Based on a Facebook thread I saw about this topic earlier, a lot of people don’t like the idea of basing their rights on the outcome of statistical studies, and believe we ought to keep strictly to a rights argument. The problem with that is a rights argument only appeals to a certain part of the population. There are plenty of people out there who, if you asked them, would agree with a prohibition on speech or actions that “hurt someone else’s feelings.” There are voters out there who are swayed by statistical magic, because it makes them feel smart. We can’t let the other side own that field, because if we do, they own those voters.
No sooner do I see an article that Shannon Watts is attacking Jay Leno for speaking at SHOT, than Leno cancels the talk and starts his apology campaign. Like I’ve said before, Watts may be a radical. She may be the spiritual descendent of Carrie Nation, but she’s not a joke. In any political issue, money talks, and Watts has Bloomberg’s money behind her. Her grassroots network may be small, but she’s got Bloomberg’s cash to build it, and she’s finding battles where she can show people gun control can win.
A few years ago, the enemy was demoralized. Seriously demoralized. That’s important to win any struggle, whether political, or political by other means. My fear is gun owners these days seems pretty complacent. They seem to think that because we beat everything at the federal level back after Sandy Hook that means it’s all over. It’s not. It was just beginning.
These days, I’ve kind of felt like most anti-gun editorials are really more of a dog bites man story. But every once in a while, you’ll find one that dials up the stupid to 11, and you just can’t help but mock it. This is one of those stories:
As I flipped through the pages of this children’s activity book, my innocent curiosity quickly shifted to annoyance and then disgust. This was a book written for preschoolers to first graders with the intent of teaching kids not to play with the guns that they find through the hero-like advice of a large talking bird.
Yes, the abject horror of kids learning not to play with guns. What will that evil National Rifle Association think up next!? Don’t they know that a lot of kids are killed by guns every year? And that poor Trayvon, “with Skittles in one hand and iced tea in the other, was shot to death in 2012 via Florida’s Stand Your Ground law.” To borrow from Miguel a bit:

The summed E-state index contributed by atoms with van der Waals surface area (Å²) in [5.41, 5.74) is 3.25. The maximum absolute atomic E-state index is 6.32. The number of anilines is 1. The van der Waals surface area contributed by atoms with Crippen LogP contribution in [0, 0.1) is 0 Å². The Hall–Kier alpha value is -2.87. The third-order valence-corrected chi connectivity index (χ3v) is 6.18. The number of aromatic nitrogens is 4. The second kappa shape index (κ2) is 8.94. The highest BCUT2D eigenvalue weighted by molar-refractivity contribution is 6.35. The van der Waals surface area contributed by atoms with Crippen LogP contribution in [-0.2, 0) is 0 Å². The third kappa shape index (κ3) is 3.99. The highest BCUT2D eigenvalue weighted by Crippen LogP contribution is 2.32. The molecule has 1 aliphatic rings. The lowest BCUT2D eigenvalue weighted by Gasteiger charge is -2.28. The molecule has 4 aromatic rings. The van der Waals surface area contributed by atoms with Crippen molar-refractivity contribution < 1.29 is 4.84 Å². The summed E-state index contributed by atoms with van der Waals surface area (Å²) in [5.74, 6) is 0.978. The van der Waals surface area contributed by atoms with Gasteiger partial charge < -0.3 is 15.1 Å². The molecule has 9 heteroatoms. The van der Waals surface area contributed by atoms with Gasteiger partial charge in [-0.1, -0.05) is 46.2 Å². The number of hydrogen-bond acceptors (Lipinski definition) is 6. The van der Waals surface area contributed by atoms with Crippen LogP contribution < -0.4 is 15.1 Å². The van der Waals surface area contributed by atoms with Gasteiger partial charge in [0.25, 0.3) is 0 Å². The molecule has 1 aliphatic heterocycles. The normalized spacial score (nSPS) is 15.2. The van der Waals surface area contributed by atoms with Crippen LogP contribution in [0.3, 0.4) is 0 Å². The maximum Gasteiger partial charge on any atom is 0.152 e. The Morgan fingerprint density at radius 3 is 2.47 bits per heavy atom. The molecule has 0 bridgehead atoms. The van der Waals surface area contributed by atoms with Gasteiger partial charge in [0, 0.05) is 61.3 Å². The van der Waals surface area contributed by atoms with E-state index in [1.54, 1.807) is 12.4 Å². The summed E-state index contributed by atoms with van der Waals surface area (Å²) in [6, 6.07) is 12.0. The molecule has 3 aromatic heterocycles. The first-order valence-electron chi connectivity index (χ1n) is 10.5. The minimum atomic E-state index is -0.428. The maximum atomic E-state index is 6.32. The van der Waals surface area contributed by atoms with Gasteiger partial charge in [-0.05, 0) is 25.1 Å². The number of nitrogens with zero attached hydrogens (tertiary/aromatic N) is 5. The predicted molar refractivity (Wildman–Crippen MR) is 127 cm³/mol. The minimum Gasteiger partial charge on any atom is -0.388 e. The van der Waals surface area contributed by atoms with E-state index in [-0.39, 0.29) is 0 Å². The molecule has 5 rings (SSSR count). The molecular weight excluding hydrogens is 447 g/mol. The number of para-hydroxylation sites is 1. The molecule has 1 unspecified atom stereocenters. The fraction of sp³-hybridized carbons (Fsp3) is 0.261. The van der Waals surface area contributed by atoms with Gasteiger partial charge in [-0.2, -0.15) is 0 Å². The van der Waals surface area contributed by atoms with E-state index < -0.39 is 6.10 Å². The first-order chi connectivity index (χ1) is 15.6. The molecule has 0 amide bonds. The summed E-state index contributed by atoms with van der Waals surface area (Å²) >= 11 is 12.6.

“We have to do something about all these kids who die from gun accidents.”
“Okay, we’ll create a program that teaches young children that guns are dangerous, and not to play with them.”
“That’s awful. You can’t do that. Think of all the kids that die from guns!”
A museum is having to return parts of an exhibit because the guns were on loan, and when I-594 goes into effect, that will be illegal. There will be a lot of little stories like this, and each one is ammunition that can be used to help defeat this in other states.
Despite the legal challenge against the new enhanced preemption law, the law is already paying off. Norristown council has revoked its lost and stolen ordinance.
In light of the recent amendments to the Pennsylvania Uniform Firearms Act, which grant an expansive right of legal standing to individuals and membership organizations to challenge a local gun control ordinance,” the ordinance said, “which further provide for exorbitant damages that can be shifted to the municipality if unsuccessful in defending its ordinance, council has determined that it is in the best interests of the municipality to remove any regulation of lost or stolen firearms.”
It’s amazing how these municipalities were so confident in the legality of these ordinances when they were being passed over objections that they were illegal, are now are suddenly not so confident with the near certainly they will be sued and held accountable.
Democrats in the Oregon Legislature say the outlook to expand background checks on gun purchases is better in 2015 than it has been in years, thanks to Senate seats they picked up in the Nov. 4 election and passage of an initiative with similar provisions in Washington.
Now defeating legislation in legislatures is something we’re pretty good at. This isn’t the ballot, so we have a better chance. I had wondered why Bloomberg didn’t target Oregon. I would think it’s a logical next step. But I suspect he got promises from Kitzhaber that he would push for a bill in exchange for Bloomberg’s support in his reelection. So Bloomberg decided to give him a chance to live up to his promise. If we beat this in the legislature, Bloomberg can always fall back to the ballot and get what he wants anyway. First he’ll try to get his money’s worth out of Kitzhaber, which is cheaper than a ballot fight, but he’s got the pockets to go for a full ballot fight if Kitzhaber disappoints him.